So I don't -- I think the jury is going to be out on that until beyond the first quarter even with early revenue recognition. That said, remember, that what's really happening here in the carrier Ethernet segment with the MX960, is the beginning of the end of the entire segment.

Because what we're really deploying is a pervasive operating system footprint that goes across the core, the aggregation, the multiservice edge within that work, and a single operating system footprint that is capable of being deployed from boundary-to-boundary and the service actually eliminates the reason for anyone to make a segmented decision, because that would mean unrelated operating systems, a checkerboard of architectures to try and pass seamless service through, and no one will do that once they see a proven alternative.

So, I don't think the segment disappears tomorrow. But clearly if what we believe to be true continues to play out and the feedback we've gotten materializes in the form of designs and deployments following these qualifications, then we're going to continue to see a lot more opportunity for MX960.

Randi Feigin

Dave, next question.

Tim Long - Bank of America

Okay.

Scott Kriens

Thanks, Tim.

Operator

Thank you. Our next question comes from the line of Jiong Shao of Lehman Brothers. Please proceed, sir.

Jiong Shao - Lehman Brothers

Thank you very much. I have a clarification and a question. In your OpEx for Q4, I think, if my math is roughly right, it's about $280 million. How much of that was for the sort of accounting restatement and legal expenses? How shall we think about that sort of going forward when that would taper off?

And then my question is on your guidance -- revenue guidance for Q1, obviously, you know, seasonally not so strong quarter. You're guiding sort of growth. I was wondering if you could expand a little bit on that, sort of -- some of the drivers behind that. Was that because of deferred revenue or is that because of orders you have on hand? Thanks a lot.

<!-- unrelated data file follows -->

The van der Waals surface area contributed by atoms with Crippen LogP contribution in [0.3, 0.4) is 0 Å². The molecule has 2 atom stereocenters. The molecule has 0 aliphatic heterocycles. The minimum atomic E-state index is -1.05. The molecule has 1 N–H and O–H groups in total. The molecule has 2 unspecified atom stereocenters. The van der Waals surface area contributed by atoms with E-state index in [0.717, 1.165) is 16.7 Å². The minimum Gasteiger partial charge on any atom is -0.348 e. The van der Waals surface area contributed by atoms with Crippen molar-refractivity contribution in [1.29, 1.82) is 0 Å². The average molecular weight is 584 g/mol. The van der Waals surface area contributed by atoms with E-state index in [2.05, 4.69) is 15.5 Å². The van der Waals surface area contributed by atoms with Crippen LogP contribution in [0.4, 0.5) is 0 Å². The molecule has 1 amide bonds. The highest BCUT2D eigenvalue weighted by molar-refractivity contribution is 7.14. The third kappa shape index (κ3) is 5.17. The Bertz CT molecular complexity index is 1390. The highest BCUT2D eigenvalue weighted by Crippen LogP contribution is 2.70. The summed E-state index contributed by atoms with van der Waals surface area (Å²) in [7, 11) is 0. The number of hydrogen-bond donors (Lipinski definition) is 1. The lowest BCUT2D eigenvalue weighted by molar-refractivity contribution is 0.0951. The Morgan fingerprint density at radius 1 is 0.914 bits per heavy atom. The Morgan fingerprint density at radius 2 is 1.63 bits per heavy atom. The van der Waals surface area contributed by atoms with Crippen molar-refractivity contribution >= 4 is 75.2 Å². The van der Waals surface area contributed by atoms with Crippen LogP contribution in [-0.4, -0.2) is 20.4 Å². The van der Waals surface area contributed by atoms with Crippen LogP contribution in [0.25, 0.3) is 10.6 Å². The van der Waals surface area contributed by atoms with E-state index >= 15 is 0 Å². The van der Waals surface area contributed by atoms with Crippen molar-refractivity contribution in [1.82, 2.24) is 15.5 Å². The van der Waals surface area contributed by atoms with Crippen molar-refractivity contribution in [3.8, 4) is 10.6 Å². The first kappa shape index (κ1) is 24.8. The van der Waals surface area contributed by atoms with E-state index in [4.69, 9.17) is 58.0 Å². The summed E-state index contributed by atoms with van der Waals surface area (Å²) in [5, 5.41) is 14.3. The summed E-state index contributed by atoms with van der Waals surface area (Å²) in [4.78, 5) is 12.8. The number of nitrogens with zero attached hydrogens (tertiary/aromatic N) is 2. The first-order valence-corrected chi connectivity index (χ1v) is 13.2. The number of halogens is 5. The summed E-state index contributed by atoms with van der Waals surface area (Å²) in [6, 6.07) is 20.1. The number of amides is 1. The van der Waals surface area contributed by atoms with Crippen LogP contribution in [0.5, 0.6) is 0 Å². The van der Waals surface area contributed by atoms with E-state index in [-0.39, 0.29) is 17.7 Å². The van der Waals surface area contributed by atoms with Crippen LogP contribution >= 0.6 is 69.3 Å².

Bob Dykes

Okay. Well, what you got to the OpEx that we have in Q4. There is no expense there for the stock option inquiry. I intend to take that out of our non-GAAP numbers. So that the historical numbers have a good basis for looking at the future numbers. I would normally exclude that type of thing from non-GAAP results.

Scott Kriens

And then, Jiong on the subject of guidance and the source of it for the first quarter here, you are right, often it can be a somewhat softer quarter seasonally. We'll see if that proves to be true. But our guidance really is a function of two things. One, we do have a little better visibility as we look across the quarter and also that drove the reason for guidance over the full year.

And what we see is diversity. It's contributions from geographies and obviously established markets and countries throughout Europe, Asia and the Americas. And also, there are emerging markets, Eastern Europe, Middle East, the places where we're seeing increasing opportunity. And then, as we look across government, research, education, financial services, various cuts of the vertical marketplace we see opportunities.

So -- and then again, it runs across product in both the security and the routing and the application performance areas and the strength of our position in many of the installed networks and customers both on the enterprise and service provider side.

So I guess the good news is the visibility and the reason for our perspective on all of this, from a guidance point of view is not really dependent on any one particular factor. It -- if he were to -- I suppose look for any downside in all of that, I guess there's also not any one dramatic spike in all of this. So what we do see is, is steadying opportunity and diversity across many, many factors of the business.

Jiong Shao - Lehman Brothers

Okay. Thanks.

Scott Kriens

Yeah. Thank you, Jiong.

Randi Feigin

Dave, next question, please.

Operator

Yes. Our next question comes from the line of Paul Mansky with Citigroup. Please proceed.

Paul Mansky - Citigroup

Right, sir. Thank you. A quick clarification and then a question. Going back a few questions ago, you mentioned that you accelerated operating expense investment in Q4. Revenue is obviously up in March. Why shouldn't we be thinking about better than 20% operating margins for the March quarter.